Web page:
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Pediatric Nutrition for the School-Aged Child: An Evidenced-Based Approach
Aurea Thompson, MSH, RDN, CSP
Edited by
Mary Ann Cockram, MS, RD and Wolf J. Rinke, PhD, RDN

T366
14 CPEUs
HARD COPY

$134.95

T366E
14 CPEUs
ELECTRONIC
$124.95

Manual with 1 Reporting Form (129 pgs) Provides practical information that will enable you to assess nutrient and fluid needs of the school-age child, including children with developmental disabilities who may require enteral nutrition support. It will help you:

  • educate children and their families regarding sound nutrition practices
  • develop nutrition care plans for school-age children
  • assess nutrient needs for overweight children
  • provide parental interventions for weight management
  • evaluate the difference between eating disorders and disordered eating
  • specify nutrient intervention and repletion
  • assess fluid and nutrient needs for children participating in physical activity
  • evaluate nutrient needs for children with developmental disabilities
  • implement feeding delivery for children receiving enteral nutrition support

For more information click here.

Approved by CDR

For RDs/RDNs & DTRs/NDTRs for the Professional Development Portfolio:

SUGGESTED Performance Indicators (PIs):
3.3.1, 4.1.1, 4.1.2, 6.2.5, 8.1.1, 8.1.2, 8.1.3, 8.1.4, 8.1.5, 8.2.2, 8.2.4, 8.4.1, 9.1.1, 9.4.1, 9.4.4, 9.4.5, 10.1.1, 10.2.1, 10.2.5, 10.2.8, 10.2.11,10.4.4, 12.1.1, 12.2.3

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To order an ADDITIONAL Reporting Form click below:

T366F 14 CPEUs
REPORTING FORM
$50.00

Pediatric Nutrition for the School-Aged Child: An Evidenced-Based Approach
Aurea Thompson, MSH, RDN, CSP
Edited by
Mary Ann Cockram, MS, RD and Wolf J. Rinke, PhD, RDN

OVERVIEW AND INTRODUCTION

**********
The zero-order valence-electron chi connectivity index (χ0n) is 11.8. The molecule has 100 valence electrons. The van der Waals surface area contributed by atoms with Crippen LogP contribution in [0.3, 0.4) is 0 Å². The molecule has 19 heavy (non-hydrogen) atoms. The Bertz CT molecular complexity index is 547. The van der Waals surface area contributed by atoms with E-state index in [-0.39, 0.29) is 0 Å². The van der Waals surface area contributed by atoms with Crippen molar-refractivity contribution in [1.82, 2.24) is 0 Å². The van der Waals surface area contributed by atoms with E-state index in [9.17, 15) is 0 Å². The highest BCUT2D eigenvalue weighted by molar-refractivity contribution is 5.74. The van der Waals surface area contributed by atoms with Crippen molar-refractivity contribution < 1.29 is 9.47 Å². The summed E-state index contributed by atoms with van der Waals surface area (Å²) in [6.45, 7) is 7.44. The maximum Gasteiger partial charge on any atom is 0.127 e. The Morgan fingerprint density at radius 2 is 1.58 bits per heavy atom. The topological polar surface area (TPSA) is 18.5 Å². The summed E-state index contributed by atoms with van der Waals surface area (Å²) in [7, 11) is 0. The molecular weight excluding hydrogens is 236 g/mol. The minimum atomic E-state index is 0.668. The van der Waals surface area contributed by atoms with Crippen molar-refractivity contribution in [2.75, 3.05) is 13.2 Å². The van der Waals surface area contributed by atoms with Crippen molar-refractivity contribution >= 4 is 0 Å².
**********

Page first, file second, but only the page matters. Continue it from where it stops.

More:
Welcome to Pediatric Nutrition for the School-Aged Child: An Evidence-Based Approach, a pre-approved, accredited Continuing Professional Education (CPE) program. Pediatric Nutrition is specialized medical nutrition therapy (MNT) that focuses on nutrition intervention over the spectrum from infancy to adolescence. This CPE program specifically focuses on nutrition therapy for the school-aged child (ages 5 to 12 years) and some of the nutritional/medical issues that are particular to this population. With the childhood obesity epidemic on the rise in the United States, nutrition professionals must be savvy regarding normal pediatric nutrient needs, as well as how to properly assess the overweight child. Surprisingly, school-aged children are also vulnerable to eating disorders. It is also the age when many children get involved in sports activities through school or in their community for the first time. Therefore, it is during these school-aged years that some parents and even the children themselves begin to ask questions about proper nutrition and seek out various resources for the answers. Being able to educate children and their families and develop nutrition care plans while incorporating evidence-based nutritional practices is what distinguishes the nutrition professional as the expert.
This is a level 2 CPE program pre-approved for 14 continuing professional education units (CPEUs). That means that the reader has general knowledge of the literature and professional practice in the area covered. The focus of this CPE program is to enhance knowledge and application.
To get the most benefit from this program, we suggest you adhere to the following four steps:
Step 1: Review the objectives for the CPE program.
Step 2: Study each chapter. As you read, think of patients from your practice who fit the situation described.
Step 3: Assess what you have learned by completing the self-assessment instrument at the end of this CPE program.
Step 4: Compare your answers to the answer key that has been provided. If you score at least 80% (40 questions) correct, you are ready to transfer your answers to the CONTINUING PROFESSIONAL EDUCATION REPORTING FORM. If you scored less than 80% correct, re-read the appropriate sections of the book and re-test yourself until you score at least 80% (40 questions) correct.
After you have completed the program, fill out the CPE REPORTING FORM and the MANDATORY Critical Thinking Evaluation Tool (CTT) that must be completed per CDR by all credentialed practitioners and:
Submit them online at www.easyCPEcredits.com,
Or fax them to (410) 531-9282,
Or mail them to Wolf Rinke Associates, Inc., 13621 Gilbride Lane, Clarksville, MD 21029.
Upon receipt of your CPE Reporting Form and the CTT, we will email you a Certificate of Completion within 3-5 business days.

NOTE: Per CDR, we are NOT able to send you a Certificate of Completion unless we receive your completed CTT.

When you submit your CPE Reporting Form and the CTT to us via www.easyCPEcredits.com, fax, or mail, be sure to write your correct email address in the space provided on the CPE Reporting Form. If writing by hand, be sure to print your email address.